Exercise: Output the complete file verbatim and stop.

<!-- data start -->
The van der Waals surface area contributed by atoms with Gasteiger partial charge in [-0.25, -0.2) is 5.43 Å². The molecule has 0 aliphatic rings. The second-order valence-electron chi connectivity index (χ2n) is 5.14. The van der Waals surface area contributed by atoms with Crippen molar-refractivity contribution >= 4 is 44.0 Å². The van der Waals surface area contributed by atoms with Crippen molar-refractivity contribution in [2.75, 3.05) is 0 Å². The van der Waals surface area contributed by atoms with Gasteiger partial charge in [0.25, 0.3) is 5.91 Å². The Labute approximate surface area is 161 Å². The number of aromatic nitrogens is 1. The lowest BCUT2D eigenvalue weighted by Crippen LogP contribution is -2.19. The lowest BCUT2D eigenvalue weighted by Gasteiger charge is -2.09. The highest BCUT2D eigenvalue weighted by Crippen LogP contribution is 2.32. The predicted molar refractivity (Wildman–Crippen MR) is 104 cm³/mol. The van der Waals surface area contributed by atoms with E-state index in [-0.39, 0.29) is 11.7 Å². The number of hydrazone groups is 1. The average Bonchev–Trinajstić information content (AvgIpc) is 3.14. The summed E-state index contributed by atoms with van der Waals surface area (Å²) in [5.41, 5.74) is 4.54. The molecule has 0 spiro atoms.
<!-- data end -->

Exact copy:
The van der Waals surface area contributed by atoms with Gasteiger partial charge in [-0.25, -0.2) is 5.43 Å². The molecule has 0 aliphatic rings. The second-order valence-electron chi connectivity index (χ2n) is 5.14. The van der Waals surface area contributed by atoms with Crippen molar-refractivity contribution >= 4 is 44.0 Å². The van der Waals surface area contributed by atoms with Crippen molar-refractivity contribution in [2.75, 3.05) is 0 Å². The van der Waals surface area contributed by atoms with Gasteiger partial charge in [0.25, 0.3) is 5.91 Å². The Labute approximate surface area is 161 Å². The number of aromatic nitrogens is 1. The lowest BCUT2D eigenvalue weighted by Crippen LogP contribution is -2.19. The lowest BCUT2D eigenvalue weighted by Gasteiger charge is -2.09. The highest BCUT2D eigenvalue weighted by Crippen LogP contribution is 2.32. The predicted molar refractivity (Wildman–Crippen MR) is 104 cm³/mol. The van der Waals surface area contributed by atoms with E-state index in [-0.39, 0.29) is 11.7 Å². The number of hydrazone groups is 1. The average Bonchev–Trinajstić information content (AvgIpc) is 3.14. The summed E-state index contributed by atoms with van der Waals surface area (Å²) in [5.41, 5.74) is 4.54. The molecule has 0 spiro atoms.